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Everyone shops, but where and how we shop has changed in ways that none of us ever imagined.
What has changed with our shopping habits and our retail landscape, once dotted with familiar names and good stocks to own, is the investment horizon… The pros and cons of retail investing today.
It's not as easy as you think.
Not all retailers that look like they're headed for oblivion will die off for good. Some will seek bankruptcy and disappear, and some will come back to life, rising like a phoenix from the ashes.
The truth is, there's a ton of money to be made trading and investing in so-called retail stocks if you know what you're doing.
Here's what the landscape looks like right now and how to see over the horizon to make smart bets…
The Growing List of Bankrupt Retailers
If you've heard the death threats shouted at retailers, you have an idea of what I'm talking about. Lots of them are in big trouble.
The list of retailers who've filed for bankruptcy is a long one. The most recent filers include…
- Sports Authority
- Vestis Retail Group (operator of Sports Chalet and Eastern Mountain Sports)
- Linens 'n Things
- American Apparel
- Eddie Bauer
Then there are the retailers who've declared bankruptcy (some more than once) and are still around. Many are struggling mightily and will likely declare BK again before disappearing for good. Surprisingly, some down-on-their-knees retailers will turn around and be good short-term bets to ride higher.
I'll tell you all about that group, with some intimate details, in upcoming articles here.
But today I want to talk about why retailers are suffering and how to make money on the huge, dying set of losers who will have to declare bankruptcy, wiping out their equity holders.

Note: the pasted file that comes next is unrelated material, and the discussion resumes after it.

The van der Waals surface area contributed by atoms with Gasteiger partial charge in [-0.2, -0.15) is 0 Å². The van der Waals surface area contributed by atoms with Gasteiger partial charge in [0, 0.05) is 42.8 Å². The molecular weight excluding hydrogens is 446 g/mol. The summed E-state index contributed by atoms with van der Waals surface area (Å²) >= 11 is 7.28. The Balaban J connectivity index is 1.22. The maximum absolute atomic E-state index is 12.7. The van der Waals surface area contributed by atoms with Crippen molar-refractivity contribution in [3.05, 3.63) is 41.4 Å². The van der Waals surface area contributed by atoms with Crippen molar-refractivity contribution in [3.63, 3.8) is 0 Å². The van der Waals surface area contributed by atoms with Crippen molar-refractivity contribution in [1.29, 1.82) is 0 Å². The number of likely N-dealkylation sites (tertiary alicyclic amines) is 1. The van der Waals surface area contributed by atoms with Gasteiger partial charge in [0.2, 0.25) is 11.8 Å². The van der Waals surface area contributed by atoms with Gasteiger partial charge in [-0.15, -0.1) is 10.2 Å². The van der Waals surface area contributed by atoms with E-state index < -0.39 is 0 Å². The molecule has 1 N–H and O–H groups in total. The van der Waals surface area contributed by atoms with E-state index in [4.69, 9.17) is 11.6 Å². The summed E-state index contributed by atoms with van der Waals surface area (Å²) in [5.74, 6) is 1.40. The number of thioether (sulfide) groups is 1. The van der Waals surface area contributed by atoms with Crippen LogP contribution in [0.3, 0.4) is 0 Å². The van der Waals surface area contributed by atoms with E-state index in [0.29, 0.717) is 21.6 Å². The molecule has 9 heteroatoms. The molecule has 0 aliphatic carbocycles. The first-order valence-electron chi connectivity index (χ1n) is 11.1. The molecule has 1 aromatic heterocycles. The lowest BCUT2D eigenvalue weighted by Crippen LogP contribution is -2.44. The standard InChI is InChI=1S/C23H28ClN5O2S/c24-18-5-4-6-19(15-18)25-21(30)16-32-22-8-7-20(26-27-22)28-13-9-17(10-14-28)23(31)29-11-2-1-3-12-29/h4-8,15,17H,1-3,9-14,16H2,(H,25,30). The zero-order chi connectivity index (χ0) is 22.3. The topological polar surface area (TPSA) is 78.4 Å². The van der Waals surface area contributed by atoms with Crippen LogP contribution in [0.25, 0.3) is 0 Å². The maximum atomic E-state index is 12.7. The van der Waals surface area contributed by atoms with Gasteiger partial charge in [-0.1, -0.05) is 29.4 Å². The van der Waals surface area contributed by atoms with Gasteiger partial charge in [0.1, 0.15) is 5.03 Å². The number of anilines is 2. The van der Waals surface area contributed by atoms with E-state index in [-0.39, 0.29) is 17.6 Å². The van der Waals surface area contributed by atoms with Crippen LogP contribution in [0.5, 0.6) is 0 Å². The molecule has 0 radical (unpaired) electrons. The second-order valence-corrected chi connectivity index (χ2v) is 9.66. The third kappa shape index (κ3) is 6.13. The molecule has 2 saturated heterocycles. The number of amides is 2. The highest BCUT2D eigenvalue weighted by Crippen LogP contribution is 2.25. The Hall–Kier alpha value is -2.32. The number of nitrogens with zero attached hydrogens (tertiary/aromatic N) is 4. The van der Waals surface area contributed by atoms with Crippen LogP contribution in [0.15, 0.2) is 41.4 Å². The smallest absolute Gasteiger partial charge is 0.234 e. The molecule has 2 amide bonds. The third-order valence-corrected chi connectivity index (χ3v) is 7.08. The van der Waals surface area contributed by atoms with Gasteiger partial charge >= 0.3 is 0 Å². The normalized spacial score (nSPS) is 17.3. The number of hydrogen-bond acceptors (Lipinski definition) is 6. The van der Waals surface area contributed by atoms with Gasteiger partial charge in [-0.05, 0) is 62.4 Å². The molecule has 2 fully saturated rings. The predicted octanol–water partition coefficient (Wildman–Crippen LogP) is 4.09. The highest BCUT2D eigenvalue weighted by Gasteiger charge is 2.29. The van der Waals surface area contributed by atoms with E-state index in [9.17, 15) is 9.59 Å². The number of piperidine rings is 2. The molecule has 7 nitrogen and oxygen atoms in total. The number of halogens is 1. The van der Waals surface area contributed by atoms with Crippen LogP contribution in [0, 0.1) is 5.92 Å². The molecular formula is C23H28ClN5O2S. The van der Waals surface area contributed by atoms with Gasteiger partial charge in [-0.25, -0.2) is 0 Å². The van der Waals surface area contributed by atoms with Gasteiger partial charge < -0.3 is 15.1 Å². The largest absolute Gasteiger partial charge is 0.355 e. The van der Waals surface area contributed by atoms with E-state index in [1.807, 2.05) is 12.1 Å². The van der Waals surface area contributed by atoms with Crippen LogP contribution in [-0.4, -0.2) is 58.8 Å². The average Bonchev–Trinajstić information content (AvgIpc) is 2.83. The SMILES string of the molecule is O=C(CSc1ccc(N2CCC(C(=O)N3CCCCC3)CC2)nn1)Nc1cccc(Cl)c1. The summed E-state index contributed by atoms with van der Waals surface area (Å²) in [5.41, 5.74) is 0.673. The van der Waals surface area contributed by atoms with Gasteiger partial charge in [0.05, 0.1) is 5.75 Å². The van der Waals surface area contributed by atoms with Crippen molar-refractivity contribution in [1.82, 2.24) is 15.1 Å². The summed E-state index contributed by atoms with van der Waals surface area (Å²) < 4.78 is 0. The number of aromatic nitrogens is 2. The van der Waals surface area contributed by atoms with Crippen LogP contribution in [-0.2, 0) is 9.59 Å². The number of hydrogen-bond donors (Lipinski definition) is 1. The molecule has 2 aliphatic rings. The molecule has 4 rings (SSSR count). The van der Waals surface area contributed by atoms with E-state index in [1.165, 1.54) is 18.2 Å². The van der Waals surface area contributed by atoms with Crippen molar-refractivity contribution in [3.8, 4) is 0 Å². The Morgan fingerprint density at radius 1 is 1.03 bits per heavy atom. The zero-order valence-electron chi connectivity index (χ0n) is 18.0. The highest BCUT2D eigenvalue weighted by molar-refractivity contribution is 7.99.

Of course, the Internet is king of all disruptors. Looking at retail today requires looking at all retailers through the lens of Internet accessibility.
It's cheaper to do business across the web than it is to own bricks-and-mortar stores, that's obvious. What's not clear to investors is how retailers look at bricks-and-mortar stores, even in the Internet age.
Physical stores create brand awareness, which is one of the principal reasons retailers have traditionally wanted more stores. If one store sets up in a popular mall or shopping area, it was almost a necessity that competing retailers locate a space nearby.
A lot of shoppers still enjoy going out to shop, wanting to see, touch, and try on the clothes. They also appreciate the interaction with salespeople who help them distinguish between options when there are lots of competing products available.
Shopping still has the legacy of being a fun day out, an event to enjoy.
But the ease of Internet shopping, the cheaper prices, the ability to comparison shop, and the free shipping has made heading to your favorite mall or retail shopping center look like a waste of time and money.
For retailers with bricks-and-mortar stores, it's come down to one metric.
When the Numbers Don't Add Up